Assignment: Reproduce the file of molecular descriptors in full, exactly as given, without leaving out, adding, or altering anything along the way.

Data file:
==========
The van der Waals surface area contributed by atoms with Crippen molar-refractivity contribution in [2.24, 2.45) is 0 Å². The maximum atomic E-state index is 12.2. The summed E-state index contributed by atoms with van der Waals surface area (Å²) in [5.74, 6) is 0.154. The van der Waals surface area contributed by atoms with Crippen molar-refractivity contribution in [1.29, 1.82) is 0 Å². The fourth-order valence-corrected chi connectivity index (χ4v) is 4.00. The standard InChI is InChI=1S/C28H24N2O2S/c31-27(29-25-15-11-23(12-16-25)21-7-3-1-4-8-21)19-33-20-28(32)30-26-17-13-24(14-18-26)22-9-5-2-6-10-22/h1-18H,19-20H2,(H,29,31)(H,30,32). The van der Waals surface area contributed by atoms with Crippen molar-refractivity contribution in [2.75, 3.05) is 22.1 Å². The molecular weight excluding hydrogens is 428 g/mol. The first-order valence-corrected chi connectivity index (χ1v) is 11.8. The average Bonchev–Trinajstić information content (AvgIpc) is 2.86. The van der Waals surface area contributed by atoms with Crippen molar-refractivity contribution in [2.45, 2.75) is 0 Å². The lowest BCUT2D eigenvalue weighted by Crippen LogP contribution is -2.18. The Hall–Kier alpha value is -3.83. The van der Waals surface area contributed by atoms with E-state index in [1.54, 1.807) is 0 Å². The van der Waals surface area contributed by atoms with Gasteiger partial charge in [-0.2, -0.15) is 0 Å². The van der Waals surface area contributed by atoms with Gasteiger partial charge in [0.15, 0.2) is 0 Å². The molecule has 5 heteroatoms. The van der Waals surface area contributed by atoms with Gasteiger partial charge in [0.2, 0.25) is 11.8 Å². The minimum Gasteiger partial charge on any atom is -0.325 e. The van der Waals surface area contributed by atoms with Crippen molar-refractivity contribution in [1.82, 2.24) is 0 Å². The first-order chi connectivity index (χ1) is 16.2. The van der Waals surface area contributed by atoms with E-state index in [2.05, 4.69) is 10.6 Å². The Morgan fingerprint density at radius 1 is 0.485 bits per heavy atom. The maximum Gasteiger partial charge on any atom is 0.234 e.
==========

The van der Waals surface area contributed by atoms with Crippen molar-refractivity contribution in [2.24, 2.45) is 0 Å². The maximum atomic E-state index is 12.2. The summed E-state index contributed by atoms with van der Waals surface area (Å²) in [5.74, 6) is 0.154. The van der Waals surface area contributed by atoms with Crippen molar-refractivity contribution in [1.29, 1.82) is 0 Å². The fourth-order valence-corrected chi connectivity index (χ4v) is 4.00. The standard InChI is InChI=1S/C28H24N2O2S/c31-27(29-25-15-11-23(12-16-25)21-7-3-1-4-8-21)19-33-20-28(32)30-26-17-13-24(14-18-26)22-9-5-2-6-10-22/h1-18H,19-20H2,(H,29,31)(H,30,32). The van der Waals surface area contributed by atoms with Crippen molar-refractivity contribution in [2.75, 3.05) is 22.1 Å². The molecular weight excluding hydrogens is 428 g/mol. The first-order valence-corrected chi connectivity index (χ1v) is 11.8. The average Bonchev–Trinajstić information content (AvgIpc) is 2.86. The van der Waals surface area contributed by atoms with Crippen molar-refractivity contribution in [2.45, 2.75) is 0 Å². The lowest BCUT2D eigenvalue weighted by Crippen LogP contribution is -2.18. The Hall–Kier alpha value is -3.83. The van der Waals surface area contributed by atoms with E-state index in [1.54, 1.807) is 0 Å². The van der Waals surface area contributed by atoms with Gasteiger partial charge in [-0.2, -0.15) is 0 Å². The van der Waals surface area contributed by atoms with Gasteiger partial charge in [0.15, 0.2) is 0 Å². The molecule has 5 heteroatoms. The van der Waals surface area contributed by atoms with Gasteiger partial charge in [0.2, 0.25) is 11.8 Å². The minimum Gasteiger partial charge on any atom is -0.325 e. The van der Waals surface area contributed by atoms with Crippen molar-refractivity contribution in [1.82, 2.24) is 0 Å². The first-order chi connectivity index (χ1) is 16.2. The van der Waals surface area contributed by atoms with E-state index in [2.05, 4.69) is 10.6 Å². The Morgan fingerprint density at radius 1 is 0.485 bits per heavy atom. The maximum Gasteiger partial charge on any atom is 0.234 e.